If you are willing to give up just a few extras and settle for a lesser 90Hz 6.43-inch AMOLED display, a less potent camera setup built around a 50MP snapper and slower 33W charting. To name a few of the bigger points, then you can save a good bit of money going for the vanilla Redmi Note 11, which is currently selling for under €200/$200. On the opposite end of the spectrum, the Redmi Note 11 Pro+ 5G adds features like HDR10 support on its 120Hz display and 4K video capture but is notably more expensive and harder to find in some markets.
It should come as no surprise that Realme has some competitive offers in this price segment as well. The Realme GT Neo3 is an excellent all-around device with a 6.7-inch, 10-bit, HDR10+ 120Hz display, Dimensity 8100 chipset, stereo speakers, large 5,000 mAh battery and 80W charging or 4,000 mAh and a whopping 150W of charging. Also, a solid triple main camera setup with a 50MP unit at the helm. It is notably a bit hard to find in some markets at the moment. The Realme 9 Pro+ is a bit of a step down from it, but also cheaper and a bit easier to acquire. It has a 90Hz AMOLED, Dimensity 920 5G chipset, stereo speakers, 4,500 mAh battery with 60W charging and essentially the same camera setup.
Last but not least, the more "Western-friendly" OnePlus Nord CE 2 5G is a pretty good contender too. It is not too dissimilar from the Realme 9 Pro+. You do have to settle for a single loudspeaker and a less potent camera setup with a 64MP main snapper without OIS. Among other differences.
The Galaxy A series has been Samsung's best-selling line for quite some time now. That's no coincidence since the "A family" went through a transformative period a while back and has been laser-focused on consistently delivering great value across the midrange and budget segments. Unfortunately, that focus seems to be blurring a bit lately. We didn't particularly like the Galaxy A13, which we reviewed not long ago, and now the Galaxy A53 5G underdelivered as well.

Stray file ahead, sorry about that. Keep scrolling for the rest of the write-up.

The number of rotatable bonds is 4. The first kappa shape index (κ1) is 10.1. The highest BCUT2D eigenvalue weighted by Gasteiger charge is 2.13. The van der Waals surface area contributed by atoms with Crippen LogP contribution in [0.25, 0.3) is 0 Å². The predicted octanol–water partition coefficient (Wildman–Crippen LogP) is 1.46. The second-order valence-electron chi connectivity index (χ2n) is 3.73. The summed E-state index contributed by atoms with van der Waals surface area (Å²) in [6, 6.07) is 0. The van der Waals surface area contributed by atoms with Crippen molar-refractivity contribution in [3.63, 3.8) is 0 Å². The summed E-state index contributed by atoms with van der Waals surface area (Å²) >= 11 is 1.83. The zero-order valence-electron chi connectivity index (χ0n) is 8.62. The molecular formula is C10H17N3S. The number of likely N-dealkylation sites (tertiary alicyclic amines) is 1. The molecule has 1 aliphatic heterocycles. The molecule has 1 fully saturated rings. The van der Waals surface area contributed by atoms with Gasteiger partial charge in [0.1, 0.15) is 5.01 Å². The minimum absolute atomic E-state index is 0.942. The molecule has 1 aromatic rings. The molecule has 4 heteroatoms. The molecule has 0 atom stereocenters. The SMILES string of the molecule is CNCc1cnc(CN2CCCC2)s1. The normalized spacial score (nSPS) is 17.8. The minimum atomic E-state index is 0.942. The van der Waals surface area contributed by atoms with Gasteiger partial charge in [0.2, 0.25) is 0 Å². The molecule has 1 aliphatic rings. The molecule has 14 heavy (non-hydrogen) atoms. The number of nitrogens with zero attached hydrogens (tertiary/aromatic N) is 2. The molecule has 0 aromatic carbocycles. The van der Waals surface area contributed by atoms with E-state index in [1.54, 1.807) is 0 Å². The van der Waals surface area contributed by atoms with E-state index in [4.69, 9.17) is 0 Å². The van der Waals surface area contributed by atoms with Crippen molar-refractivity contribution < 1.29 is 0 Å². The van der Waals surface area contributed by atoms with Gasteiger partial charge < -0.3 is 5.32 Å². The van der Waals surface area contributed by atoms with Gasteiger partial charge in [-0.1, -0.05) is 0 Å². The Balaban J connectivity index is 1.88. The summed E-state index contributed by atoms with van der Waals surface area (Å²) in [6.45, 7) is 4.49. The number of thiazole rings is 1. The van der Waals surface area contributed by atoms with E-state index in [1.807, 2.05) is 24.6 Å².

Don't get us wrong. It is still a solid overall device. One that is very well built and still delivers that IP67 ingress protection rating that continues to elude its peers and a few-year-old but still incredibly trendy and eye-catching design. It has a great 120Hz AMOLED display, great battery life and an awesome, smooth and feature-rich One UI 4.1 experience, based on the latest Android 12 and with a promise for extended software support. As a self-contained package, in isolation, so to say, the Galaxy A53 5G is awesome and won't disappoint any prospective buyers.
It's just that Samsung has already raised the bar with previous Galaxy A models, and the A53 5G fails to meet those expectations. The move to a new Exynos 1280 chipset, while more than likely fiscally sound and great for Samsung, actually constitutes an all-around downgrade compared to last year's Snapdragon 778G 5G chipset. And speaking of the Galaxy A52s 5G, it also has a 3.5mm audio jack and Wi-Fi 6, unlike the A53 5G. It also arguably makes better use of its camera hardware and produces better photos. Also, despite its smaller battery, it has essentially the same and overall solid battery endurance. Oh, and definitely not least, it is noticeably cheaper than the A53 5G.
Taking all of this into account, we just can't bring ourselves to outright recommend anybody go out and deliberately seek an A53s 5G. Again, at the risk of repeating ourselves, it's a solid and well-rounded Samsung that won't disappoint in any major way if you happen to get one through a great deal, on contract or as a company unit. If it's your money on the line, though, you are much better off getting last year's Galaxy A52s 5G or perhaps the Galaxy S20 FE 5G instead.
|128GB 4GB RAM||$ 389.00||$ 499.99|
|128GB 6GB RAM||$ 172.95||C$ 675.00|
|128GB 8GB RAM||$ 499.00||₹ 24,939|